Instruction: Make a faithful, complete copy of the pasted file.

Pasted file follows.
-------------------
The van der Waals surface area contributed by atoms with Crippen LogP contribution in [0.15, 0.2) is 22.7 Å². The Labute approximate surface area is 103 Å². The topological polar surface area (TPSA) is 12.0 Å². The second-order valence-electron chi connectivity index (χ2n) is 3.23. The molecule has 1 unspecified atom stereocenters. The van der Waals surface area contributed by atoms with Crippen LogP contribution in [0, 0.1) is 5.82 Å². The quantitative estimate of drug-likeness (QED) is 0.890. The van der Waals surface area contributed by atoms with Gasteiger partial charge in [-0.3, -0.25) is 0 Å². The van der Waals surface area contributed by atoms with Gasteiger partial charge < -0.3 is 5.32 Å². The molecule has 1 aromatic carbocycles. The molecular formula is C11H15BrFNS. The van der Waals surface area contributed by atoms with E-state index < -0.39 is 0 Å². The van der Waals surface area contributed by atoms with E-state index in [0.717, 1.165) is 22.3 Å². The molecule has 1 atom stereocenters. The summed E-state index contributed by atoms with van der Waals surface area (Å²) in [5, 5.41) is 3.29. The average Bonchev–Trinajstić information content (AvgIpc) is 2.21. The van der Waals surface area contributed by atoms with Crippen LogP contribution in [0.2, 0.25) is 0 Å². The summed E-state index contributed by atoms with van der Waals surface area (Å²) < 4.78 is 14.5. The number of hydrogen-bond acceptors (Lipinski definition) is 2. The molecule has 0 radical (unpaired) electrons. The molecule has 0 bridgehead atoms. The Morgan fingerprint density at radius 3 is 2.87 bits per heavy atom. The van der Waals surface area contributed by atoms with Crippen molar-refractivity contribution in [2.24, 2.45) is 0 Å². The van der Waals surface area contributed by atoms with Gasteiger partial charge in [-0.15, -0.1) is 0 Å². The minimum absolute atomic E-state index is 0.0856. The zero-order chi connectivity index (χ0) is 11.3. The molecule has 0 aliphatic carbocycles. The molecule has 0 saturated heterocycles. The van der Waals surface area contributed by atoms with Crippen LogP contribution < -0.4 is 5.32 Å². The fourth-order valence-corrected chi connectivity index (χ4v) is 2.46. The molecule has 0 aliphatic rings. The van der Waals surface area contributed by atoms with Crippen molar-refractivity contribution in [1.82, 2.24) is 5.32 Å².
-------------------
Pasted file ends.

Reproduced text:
The van der Waals surface area contributed by atoms with Crippen LogP contribution in [0.15, 0.2) is 22.7 Å². The Labute approximate surface area is 103 Å². The topological polar surface area (TPSA) is 12.0 Å². The second-order valence-electron chi connectivity index (χ2n) is 3.23. The molecule has 1 unspecified atom stereocenters. The van der Waals surface area contributed by atoms with Crippen LogP contribution in [0, 0.1) is 5.82 Å². The quantitative estimate of drug-likeness (QED) is 0.890. The van der Waals surface area contributed by atoms with Gasteiger partial charge in [-0.3, -0.25) is 0 Å². The van der Waals surface area contributed by atoms with Gasteiger partial charge < -0.3 is 5.32 Å². The molecule has 1 aromatic carbocycles. The molecular formula is C11H15BrFNS. The van der Waals surface area contributed by atoms with E-state index < -0.39 is 0 Å². The van der Waals surface area contributed by atoms with E-state index in [0.717, 1.165) is 22.3 Å². The molecule has 1 atom stereocenters. The summed E-state index contributed by atoms with van der Waals surface area (Å²) in [5, 5.41) is 3.29. The average Bonchev–Trinajstić information content (AvgIpc) is 2.21. The van der Waals surface area contributed by atoms with Crippen LogP contribution in [0.2, 0.25) is 0 Å². The summed E-state index contributed by atoms with van der Waals surface area (Å²) < 4.78 is 14.5. The number of hydrogen-bond acceptors (Lipinski definition) is 2. The molecule has 0 radical (unpaired) electrons. The molecule has 0 bridgehead atoms. The Morgan fingerprint density at radius 3 is 2.87 bits per heavy atom. The van der Waals surface area contributed by atoms with Crippen molar-refractivity contribution in [2.24, 2.45) is 0 Å². The van der Waals surface area contributed by atoms with Gasteiger partial charge in [-0.15, -0.1) is 0 Å². The minimum absolute atomic E-state index is 0.0856. The zero-order chi connectivity index (χ0) is 11.3. The molecule has 0 aliphatic carbocycles. The molecule has 0 saturated heterocycles. The van der Waals surface area contributed by atoms with Crippen LogP contribution < -0.4 is 5.32 Å². The fourth-order valence-corrected chi connectivity index (χ4v) is 2.46. The molecule has 0 aliphatic rings. The van der Waals surface area contributed by atoms with Crippen molar-refractivity contribution in [1.82, 2.24) is 5.32 Å².